It’s election day in Sweden. Elections for the parliament (Riksdag), county councils and municipal councils happen every four years, so it’s an important day in shaping the near future of Swedish society. As someone with foreign citizenship who has lived in Sweden more than 3 years, I am eligible to vote in the county and municipal elections, but not for the Riksdag. In fact, the only people who can vote in the Riksdag elections are Swedish citizens over the age of 18. It doesn’t matter how long you’ve lived in Sweden–if you’re not a citizen, you have no say in the national government. Interestingly, this is very different from who is eligible to decide on whether or not Scotland should remain part of the United Kingdom in their vote next week. In that election, anyone who is living in Scotland and is a citizen of Britain (which includes Scotland), a Commonwealth country (like Canada or Australia), or an EU country is eligible to vote. This is a much broader base of people who are considered eligible to have a say in the future of a country.
Voting eligibility is an interesting case of governmental authorities deciding about the ‘belongingness’ of people. It’s not all that different at its core than what happens with nonhumans. Governments, often through their environmental agencies and commissioned scientific reports, draw lines about which nonhumans are ‘native’ and which are not. Policies are made based on the history of a species–when it arrived within a given geographical area and/or when it disappeared. In essence, animals and plants are given ‘citizenship’ or ‘naturalisation’ status through these decisions.
A perfect example of this is the group of five muskoxen who crossed the border from Norway into Sweden in September 1971, which led to a debate about their status. They were immediately welcomed by the tourist industry. When a national postage stamp series titled ‘Sweden’s Mountains’ was issued in March 1984, the three images chosen were the angelica flowering plant, the lemming, and the muskox. The text printed in both Swedish and English with the first day issue shows the rapid integration of muskox:
In 1971 the musk-ox (Ovibos moschatus) came back to the Swedish fauna. The occasion can be seen as a return to the fold, and today there are some 30 animals in the province Härjedalen.
When the muskox population appeared to be in trouble in the 1980s because of inbreeding, the Green Party argued that because paleoarcheological finds of muskox had been made in Sweden,
the species belongs truly to Sweden’s original inhabitants.…We have no right to abandon the muskox.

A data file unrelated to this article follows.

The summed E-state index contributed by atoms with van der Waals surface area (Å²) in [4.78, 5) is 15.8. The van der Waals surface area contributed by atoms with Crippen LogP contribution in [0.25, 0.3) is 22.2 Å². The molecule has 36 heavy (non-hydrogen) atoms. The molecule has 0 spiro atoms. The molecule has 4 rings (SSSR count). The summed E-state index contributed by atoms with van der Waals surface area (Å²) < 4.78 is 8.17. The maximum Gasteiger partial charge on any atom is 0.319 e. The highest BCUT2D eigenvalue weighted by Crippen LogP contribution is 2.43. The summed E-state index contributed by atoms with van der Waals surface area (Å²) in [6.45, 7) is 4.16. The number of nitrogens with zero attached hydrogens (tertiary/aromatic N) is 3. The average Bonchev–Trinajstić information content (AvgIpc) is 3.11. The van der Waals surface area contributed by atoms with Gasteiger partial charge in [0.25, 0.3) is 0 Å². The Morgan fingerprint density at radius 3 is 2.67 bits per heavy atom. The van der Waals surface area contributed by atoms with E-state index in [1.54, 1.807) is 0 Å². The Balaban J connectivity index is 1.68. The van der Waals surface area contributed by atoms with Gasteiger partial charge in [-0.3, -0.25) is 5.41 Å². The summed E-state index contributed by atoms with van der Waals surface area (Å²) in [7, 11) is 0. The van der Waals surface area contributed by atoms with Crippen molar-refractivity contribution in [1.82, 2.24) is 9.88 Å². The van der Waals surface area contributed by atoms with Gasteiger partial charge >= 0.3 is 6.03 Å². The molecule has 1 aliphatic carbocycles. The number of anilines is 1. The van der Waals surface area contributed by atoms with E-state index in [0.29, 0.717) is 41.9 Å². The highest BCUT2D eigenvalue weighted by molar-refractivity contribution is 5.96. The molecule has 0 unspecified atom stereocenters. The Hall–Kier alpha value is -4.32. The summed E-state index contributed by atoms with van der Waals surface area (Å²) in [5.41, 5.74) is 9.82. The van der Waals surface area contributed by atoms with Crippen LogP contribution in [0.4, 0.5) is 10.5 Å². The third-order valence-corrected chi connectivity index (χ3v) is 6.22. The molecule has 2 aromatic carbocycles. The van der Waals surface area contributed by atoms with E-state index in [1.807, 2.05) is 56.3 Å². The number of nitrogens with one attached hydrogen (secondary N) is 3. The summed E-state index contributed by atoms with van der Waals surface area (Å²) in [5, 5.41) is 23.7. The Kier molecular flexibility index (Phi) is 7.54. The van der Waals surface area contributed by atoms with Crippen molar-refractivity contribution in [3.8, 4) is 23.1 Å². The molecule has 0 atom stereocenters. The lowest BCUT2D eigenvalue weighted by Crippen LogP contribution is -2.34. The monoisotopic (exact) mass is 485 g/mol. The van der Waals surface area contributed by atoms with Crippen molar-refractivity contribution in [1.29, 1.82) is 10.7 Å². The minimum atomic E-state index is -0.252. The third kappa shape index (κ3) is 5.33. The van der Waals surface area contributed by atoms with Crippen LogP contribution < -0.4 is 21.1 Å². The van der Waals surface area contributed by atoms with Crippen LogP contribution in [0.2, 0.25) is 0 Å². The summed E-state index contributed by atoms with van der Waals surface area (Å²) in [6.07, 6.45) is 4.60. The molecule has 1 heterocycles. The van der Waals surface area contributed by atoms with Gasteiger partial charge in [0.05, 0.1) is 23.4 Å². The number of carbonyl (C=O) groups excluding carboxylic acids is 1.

Adolf Hoel had expressed similar opinions about the muskox, arguing in several of his publications that part of the reason for bringing the animals to Svalbard and Dovre was because they had lived in Norway at the end of the Ice Age. With their reintroduction, ‘muskox are again a component of the Norwegian fauna’, according to Hoel.
The official Parliamentary response to the Green’s motion reveals that everyone was not in agreement about the muskox’s ‘naturalization’. The Parliamentary statement ‘Swedish Environmental Politics’ issued in 1991 addressed the motion, claiming that while the animals had value in the tourism sector,
muskoxen have been extinct for such a long time in Scandinavia that they can no longer be seen as a part of our natural fauna.
A parliamentary motion made in 2000 as well as a draft Threatened Species Action Plan for the muskox were all denied. This debate has created a somewhat contradictory status for the animal. The species is not eligible for listing as an endangered species in Sweden because it is classified as ‘introduced’ in the Red List, yet there is a regional plan that calls for its conservation. Its status is in many ways the same as mine in Swedish elections: it gets included in local and regional affairs, but not in national ones.
This is very different than how the beaver was treated when it came back to Sweden after an absence of 50 years. Sponsors (or godfathers) were named for the reintroduced beavers and local contacts sent in frequent ‘beaver reports’. When the Västerbottens läns jaktvårdsforening reintroduced beavers in 1924 in northern Sweden, the relationship between the hunters and beavers is described as co-citizenship. One photograph shows a member of the reintroduction group with a beaver captioned as: State forester Johansson cheering up one of his new ‘countrymen’. The beaver belonged in Sweden.
The racoon dog is on the opposite side of the spectrum of belonging, with concerted efforts to keep it out of Sweden. The origin of the species in Asia, rather than where the individual animals alive right now have been born, makes it foreign. As animals shift their ranges, whether because of climate change or human introduction, we have to ask ourselves: At what point should an animal be ‘naturalised’? Are the standards for ‘native’ based on species history really good ones? If we applied the standard that is applied to many animal species to voters, only those with family in Sweden before 1800 would be able to vote.
Animals don’t get a vote, but thinking about how they are framed as belonging or not might let us think a little harder about how people are also framed as belonging or not. An individual’s history–where he/she was born, where he/she lives, how long he/she has lived in a particular place–all factor into whether or not the individual is allowed to vote. Are those the best standards to say if an individual should have a say in government? At what point do people belong to a community?